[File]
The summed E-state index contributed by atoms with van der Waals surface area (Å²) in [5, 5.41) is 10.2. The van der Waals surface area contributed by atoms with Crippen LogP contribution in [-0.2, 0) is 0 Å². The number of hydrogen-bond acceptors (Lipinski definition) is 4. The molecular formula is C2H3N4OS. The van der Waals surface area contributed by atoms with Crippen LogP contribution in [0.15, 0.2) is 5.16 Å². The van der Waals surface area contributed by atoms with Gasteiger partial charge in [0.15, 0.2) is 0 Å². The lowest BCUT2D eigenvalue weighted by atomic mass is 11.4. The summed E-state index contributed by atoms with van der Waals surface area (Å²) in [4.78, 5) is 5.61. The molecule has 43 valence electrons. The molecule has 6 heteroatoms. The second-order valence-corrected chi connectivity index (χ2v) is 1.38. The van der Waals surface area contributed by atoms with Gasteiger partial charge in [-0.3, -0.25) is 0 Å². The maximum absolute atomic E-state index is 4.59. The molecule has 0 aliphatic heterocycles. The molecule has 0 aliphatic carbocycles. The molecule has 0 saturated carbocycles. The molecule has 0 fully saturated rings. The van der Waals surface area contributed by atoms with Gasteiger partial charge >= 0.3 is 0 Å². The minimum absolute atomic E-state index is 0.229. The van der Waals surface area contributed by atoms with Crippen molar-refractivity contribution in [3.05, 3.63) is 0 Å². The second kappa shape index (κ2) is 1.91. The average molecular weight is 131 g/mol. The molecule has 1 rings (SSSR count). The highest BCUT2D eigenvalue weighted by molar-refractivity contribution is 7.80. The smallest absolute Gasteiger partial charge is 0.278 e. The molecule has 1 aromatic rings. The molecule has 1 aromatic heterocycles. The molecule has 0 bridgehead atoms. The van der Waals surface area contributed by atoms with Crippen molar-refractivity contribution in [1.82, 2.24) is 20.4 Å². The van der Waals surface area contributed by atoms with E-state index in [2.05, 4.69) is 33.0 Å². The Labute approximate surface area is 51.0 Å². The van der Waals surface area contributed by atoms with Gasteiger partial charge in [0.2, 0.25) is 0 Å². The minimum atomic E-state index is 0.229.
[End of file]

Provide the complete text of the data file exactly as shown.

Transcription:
The summed E-state index contributed by atoms with van der Waals surface area (Å²) in [5, 5.41) is 10.2. The van der Waals surface area contributed by atoms with Crippen LogP contribution in [-0.2, 0) is 0 Å². The number of hydrogen-bond acceptors (Lipinski definition) is 4. The molecular formula is C2H3N4OS. The van der Waals surface area contributed by atoms with Crippen LogP contribution in [0.15, 0.2) is 5.16 Å². The van der Waals surface area contributed by atoms with Gasteiger partial charge in [0.15, 0.2) is 0 Å². The lowest BCUT2D eigenvalue weighted by atomic mass is 11.4. The summed E-state index contributed by atoms with van der Waals surface area (Å²) in [4.78, 5) is 5.61. The molecule has 43 valence electrons. The molecule has 6 heteroatoms. The second-order valence-corrected chi connectivity index (χ2v) is 1.38. The van der Waals surface area contributed by atoms with Gasteiger partial charge in [-0.3, -0.25) is 0 Å². The maximum absolute atomic E-state index is 4.59. The molecule has 0 aliphatic heterocycles. The molecule has 0 aliphatic carbocycles. The molecule has 0 saturated carbocycles. The molecule has 0 fully saturated rings. The van der Waals surface area contributed by atoms with Gasteiger partial charge >= 0.3 is 0 Å². The minimum absolute atomic E-state index is 0.229. The van der Waals surface area contributed by atoms with Crippen molar-refractivity contribution in [3.05, 3.63) is 0 Å². The second kappa shape index (κ2) is 1.91. The average molecular weight is 131 g/mol. The molecule has 1 rings (SSSR count). The highest BCUT2D eigenvalue weighted by molar-refractivity contribution is 7.80. The smallest absolute Gasteiger partial charge is 0.278 e. The molecule has 1 aromatic rings. The molecule has 1 aromatic heterocycles. The molecule has 0 bridgehead atoms. The van der Waals surface area contributed by atoms with Crippen molar-refractivity contribution in [1.82, 2.24) is 20.4 Å². The van der Waals surface area contributed by atoms with E-state index in [2.05, 4.69) is 33.0 Å². The Labute approximate surface area is 51.0 Å². The van der Waals surface area contributed by atoms with Gasteiger partial charge in [0.2, 0.25) is 0 Å². The minimum atomic E-state index is 0.229.